PS (2 May) I've just heard that Wilko has undergone a radical surgery to remove his tumour, which could give him a serious shot at survival - fingers crossed for him.
8 of 8 people found the following review helpful
“Going Back Home” was supposed to be a farewell album from Wilko after he was diagnosed with terminal pancreatic cancer. His plans were to do one final tour then spend his last days recording an album's worth of songs with Roger Daltrey. One revolutionary surgery later and, thankfully, Johnson is still alive, cancer free, so we end up with a win-win situation: a superb, career-defining album and the great guitarist still with us. Facing losing such an excellent musician, Wilko has enjoyed perhaps the most attention he has ever received and, instead of the general public realising what a talent he was after he is gone, he remains alive and well and now, it seems, a lot more appreciated than he was before. Of course, it is a pity that it took his battle with cancer to have his talent put in the spotlight, but it is evident that he has won a lot more fans because of his heightened profile and, also, the way he dealt with his illness.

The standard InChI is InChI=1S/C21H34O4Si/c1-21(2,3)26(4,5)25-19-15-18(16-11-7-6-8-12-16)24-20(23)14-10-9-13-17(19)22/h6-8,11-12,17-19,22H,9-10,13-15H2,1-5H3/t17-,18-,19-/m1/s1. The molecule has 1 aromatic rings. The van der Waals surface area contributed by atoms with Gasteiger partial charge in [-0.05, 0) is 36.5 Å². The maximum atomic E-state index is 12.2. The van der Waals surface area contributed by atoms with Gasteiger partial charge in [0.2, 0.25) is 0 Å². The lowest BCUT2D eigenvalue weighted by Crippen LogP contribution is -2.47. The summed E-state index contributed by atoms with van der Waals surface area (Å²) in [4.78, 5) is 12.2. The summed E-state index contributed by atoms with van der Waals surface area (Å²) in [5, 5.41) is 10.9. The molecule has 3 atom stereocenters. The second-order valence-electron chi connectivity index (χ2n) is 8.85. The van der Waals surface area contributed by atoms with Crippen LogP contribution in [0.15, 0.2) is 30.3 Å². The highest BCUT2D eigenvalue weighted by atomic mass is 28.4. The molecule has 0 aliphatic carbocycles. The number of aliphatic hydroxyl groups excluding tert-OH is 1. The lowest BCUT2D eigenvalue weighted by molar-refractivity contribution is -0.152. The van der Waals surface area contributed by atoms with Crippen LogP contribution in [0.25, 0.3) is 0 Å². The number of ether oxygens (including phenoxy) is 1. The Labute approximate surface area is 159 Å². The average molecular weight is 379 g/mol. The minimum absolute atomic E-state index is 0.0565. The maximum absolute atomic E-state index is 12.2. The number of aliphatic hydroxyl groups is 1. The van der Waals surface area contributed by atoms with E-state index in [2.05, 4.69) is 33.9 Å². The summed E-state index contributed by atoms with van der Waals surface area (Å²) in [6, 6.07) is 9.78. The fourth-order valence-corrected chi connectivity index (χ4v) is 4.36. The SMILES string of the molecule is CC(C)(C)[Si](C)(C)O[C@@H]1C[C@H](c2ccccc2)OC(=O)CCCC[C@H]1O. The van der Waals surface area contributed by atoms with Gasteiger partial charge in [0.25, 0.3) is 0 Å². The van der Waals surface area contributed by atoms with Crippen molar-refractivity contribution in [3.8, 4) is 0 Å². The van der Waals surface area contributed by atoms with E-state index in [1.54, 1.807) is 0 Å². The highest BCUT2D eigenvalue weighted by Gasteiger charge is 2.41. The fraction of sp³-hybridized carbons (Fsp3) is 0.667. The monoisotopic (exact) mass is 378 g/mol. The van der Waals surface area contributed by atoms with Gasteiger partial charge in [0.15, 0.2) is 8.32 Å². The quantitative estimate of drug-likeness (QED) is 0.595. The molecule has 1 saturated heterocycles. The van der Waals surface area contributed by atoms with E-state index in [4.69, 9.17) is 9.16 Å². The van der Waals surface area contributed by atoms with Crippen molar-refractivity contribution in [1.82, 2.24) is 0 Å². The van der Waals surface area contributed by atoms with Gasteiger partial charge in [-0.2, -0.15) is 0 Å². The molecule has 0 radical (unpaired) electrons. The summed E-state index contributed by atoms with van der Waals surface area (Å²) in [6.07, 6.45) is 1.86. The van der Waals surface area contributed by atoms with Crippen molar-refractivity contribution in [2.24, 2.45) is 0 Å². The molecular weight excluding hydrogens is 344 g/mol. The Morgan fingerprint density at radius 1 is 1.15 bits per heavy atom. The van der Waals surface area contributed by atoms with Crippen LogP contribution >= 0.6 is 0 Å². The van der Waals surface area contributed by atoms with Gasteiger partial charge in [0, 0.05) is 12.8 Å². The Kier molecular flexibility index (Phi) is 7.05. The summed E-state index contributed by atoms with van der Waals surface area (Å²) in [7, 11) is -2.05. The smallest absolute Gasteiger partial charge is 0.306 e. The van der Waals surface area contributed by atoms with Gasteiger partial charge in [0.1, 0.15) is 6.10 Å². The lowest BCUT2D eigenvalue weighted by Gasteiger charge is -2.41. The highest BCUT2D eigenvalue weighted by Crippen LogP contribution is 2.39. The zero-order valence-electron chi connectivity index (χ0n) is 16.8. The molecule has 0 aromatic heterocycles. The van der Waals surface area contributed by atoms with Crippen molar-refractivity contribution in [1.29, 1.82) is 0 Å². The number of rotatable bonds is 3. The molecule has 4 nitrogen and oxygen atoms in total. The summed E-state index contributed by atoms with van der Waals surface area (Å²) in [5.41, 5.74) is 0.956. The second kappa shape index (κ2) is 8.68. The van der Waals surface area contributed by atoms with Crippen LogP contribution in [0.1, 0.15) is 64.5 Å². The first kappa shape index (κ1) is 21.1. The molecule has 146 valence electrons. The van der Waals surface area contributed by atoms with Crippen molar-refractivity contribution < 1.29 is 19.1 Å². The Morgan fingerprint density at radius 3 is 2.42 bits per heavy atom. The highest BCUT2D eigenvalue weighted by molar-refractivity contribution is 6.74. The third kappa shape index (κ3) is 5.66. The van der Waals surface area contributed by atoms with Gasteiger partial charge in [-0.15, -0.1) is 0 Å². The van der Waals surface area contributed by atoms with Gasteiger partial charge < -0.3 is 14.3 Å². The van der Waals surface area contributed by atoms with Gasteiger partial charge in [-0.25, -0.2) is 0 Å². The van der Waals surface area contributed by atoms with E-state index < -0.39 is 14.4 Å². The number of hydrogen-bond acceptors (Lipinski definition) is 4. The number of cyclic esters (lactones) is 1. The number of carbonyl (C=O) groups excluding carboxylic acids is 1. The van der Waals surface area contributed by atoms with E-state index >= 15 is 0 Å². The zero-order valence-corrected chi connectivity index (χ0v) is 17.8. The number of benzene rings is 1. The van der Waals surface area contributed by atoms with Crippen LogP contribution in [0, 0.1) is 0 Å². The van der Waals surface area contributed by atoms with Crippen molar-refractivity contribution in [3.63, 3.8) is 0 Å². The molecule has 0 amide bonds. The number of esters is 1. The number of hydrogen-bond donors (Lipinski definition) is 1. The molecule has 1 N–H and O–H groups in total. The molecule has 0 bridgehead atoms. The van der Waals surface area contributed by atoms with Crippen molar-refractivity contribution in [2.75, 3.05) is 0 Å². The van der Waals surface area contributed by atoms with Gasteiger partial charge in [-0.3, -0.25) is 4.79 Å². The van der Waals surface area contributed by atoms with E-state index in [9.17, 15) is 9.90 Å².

If you like good old fashioned rhythm and blues, then “Going Back Home” will be like a breath of fresh air to you. It is a piece of work jam packed full of spiky, incisive riffs, Daltrey's gruff, bluesy delivery and some top notch musicianship from a fine band comprising of Blockheads Norman Watt-Roy (Bass) and Dylan Dowe (Drums), Style Council founder and current Dexy's member Mick Talbot (Piano/Organ) and Steve Weston (Harmonica). It is a massively enjoyable affair, a deeply life-affirming, joyful collection of songs and a rip-roaring listen from beginning to end; a superb good old-fashioned blues rock album without pretension. Although it's all pretty much great, I do have a handful of personal favourites. The riff on “Ice On The Motorway” is irresistible, “I Keep It To Myself” completely sweeps you away with a relentless groove and the Dylan cover “Can You Please Crawl Out Of Your Window” surely joins the ranks of the greatest Zimmerman interpretations ever. The last of my picks from the album sees another classic riff glueing the toe-tapping “Sneaking Suspicion” together, but, quite honestly, there isn't a below-par song to be found here.